Although the lentils tasted more or less the same, their textures varied dramatically. When we followed the instructions on the lentils’ packaging—boiling or simmering them on the stovetop until tender and then draining them—several became disappointingly soft and mushy. The sprouted lentils cooked quickly, but they also split open and looked messy. Two other products also became very soggy. Even the high scorers weren’t as firm as we wanted. We also noticed inconsistencies within individual samples: Some lentils were soft, while others were still almost crunchy.

Differences Begin on the Farm

Our tastings revealed textural differences between the lentils—some packages produced firm lentils that were all or mostly intact, while others gave us softer lentils whose texture varied from lentil to lentil. To try to understand why, we examined the lentil packages. All contained just one ingredient—lentils—and the slight variations in fat, fiber, and protein contents between the products didn’t track with our notes on textural differences. They had all become similar shades of brown once cooked, and we didn’t prefer one color to another. The packages offered very little information: Three were labeled as green, one was labeled as brown, and one simply said “lentils.”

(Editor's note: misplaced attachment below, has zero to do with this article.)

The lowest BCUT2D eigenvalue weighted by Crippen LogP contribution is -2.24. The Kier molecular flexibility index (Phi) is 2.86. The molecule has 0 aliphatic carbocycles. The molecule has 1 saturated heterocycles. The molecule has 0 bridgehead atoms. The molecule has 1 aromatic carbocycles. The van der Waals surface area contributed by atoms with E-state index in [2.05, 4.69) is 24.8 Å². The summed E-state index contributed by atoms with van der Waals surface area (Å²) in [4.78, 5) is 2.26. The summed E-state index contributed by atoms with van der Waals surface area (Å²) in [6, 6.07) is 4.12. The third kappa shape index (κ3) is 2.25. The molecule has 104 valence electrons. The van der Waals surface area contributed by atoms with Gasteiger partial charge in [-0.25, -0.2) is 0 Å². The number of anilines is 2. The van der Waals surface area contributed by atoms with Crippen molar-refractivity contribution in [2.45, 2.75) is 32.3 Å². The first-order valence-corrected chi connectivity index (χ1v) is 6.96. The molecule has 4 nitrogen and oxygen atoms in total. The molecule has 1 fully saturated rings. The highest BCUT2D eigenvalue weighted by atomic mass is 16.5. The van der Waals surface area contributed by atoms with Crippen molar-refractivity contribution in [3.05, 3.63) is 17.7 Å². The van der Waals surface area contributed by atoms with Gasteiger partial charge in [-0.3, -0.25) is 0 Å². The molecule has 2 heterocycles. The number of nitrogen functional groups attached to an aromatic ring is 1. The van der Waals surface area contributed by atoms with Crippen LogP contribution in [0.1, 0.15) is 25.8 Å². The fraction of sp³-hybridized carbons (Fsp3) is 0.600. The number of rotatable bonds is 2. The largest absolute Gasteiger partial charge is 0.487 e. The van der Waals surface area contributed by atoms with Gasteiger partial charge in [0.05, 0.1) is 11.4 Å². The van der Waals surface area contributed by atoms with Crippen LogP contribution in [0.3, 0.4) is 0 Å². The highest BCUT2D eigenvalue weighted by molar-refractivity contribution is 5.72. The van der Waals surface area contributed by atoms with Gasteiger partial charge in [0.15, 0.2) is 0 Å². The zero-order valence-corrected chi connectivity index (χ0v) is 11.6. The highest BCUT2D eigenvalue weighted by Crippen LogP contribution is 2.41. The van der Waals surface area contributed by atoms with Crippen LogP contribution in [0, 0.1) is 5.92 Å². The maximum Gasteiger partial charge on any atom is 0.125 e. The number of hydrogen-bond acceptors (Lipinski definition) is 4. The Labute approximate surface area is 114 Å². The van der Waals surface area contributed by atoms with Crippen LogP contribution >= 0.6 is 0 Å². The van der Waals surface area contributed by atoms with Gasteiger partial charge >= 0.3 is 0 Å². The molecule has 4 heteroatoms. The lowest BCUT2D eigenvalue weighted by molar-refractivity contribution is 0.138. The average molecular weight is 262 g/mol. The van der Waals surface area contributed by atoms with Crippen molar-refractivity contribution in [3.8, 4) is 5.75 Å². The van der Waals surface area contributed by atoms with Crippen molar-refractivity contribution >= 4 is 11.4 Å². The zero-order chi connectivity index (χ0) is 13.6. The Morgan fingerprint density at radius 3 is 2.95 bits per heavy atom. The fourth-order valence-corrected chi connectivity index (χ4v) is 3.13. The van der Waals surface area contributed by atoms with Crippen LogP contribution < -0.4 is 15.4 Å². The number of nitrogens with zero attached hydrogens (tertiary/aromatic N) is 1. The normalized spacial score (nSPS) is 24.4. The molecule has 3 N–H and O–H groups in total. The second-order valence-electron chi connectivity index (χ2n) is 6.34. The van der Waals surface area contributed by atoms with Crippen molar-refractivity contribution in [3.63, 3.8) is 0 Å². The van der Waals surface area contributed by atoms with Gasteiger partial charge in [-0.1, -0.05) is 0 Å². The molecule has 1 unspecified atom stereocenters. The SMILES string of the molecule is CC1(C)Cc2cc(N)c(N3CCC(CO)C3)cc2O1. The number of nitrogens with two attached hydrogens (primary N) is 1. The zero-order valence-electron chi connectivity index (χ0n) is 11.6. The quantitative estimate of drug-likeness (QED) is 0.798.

After pressing the companies for more information, we learned that a few use “laird” lentils. Kirstin Bett, a professor in the Department of Plant Sciences at the University of Saskatchewan in Canada, near where much of the world’s lentils are grown, explained that “laird” is a marketing term denoting a broad style of lentil, not a specific variety or strain. In fact, Bett estimated that there are about a dozen different varieties of green and brown lentils currently cultivated and packaged for sale, and they all have slightly different traits. Farmers generally pick a variety for practical reasons, such as disease resistance and seed availability. Some varieties are prone to losing their seed coats during cooking, which could explain why two samples had so many loose skins while others did not. Bett said that researchers are still studying this phenomenon with the aim of breeding varieties of green and brown lentils with hardier seed coats that don’t slip off so easily.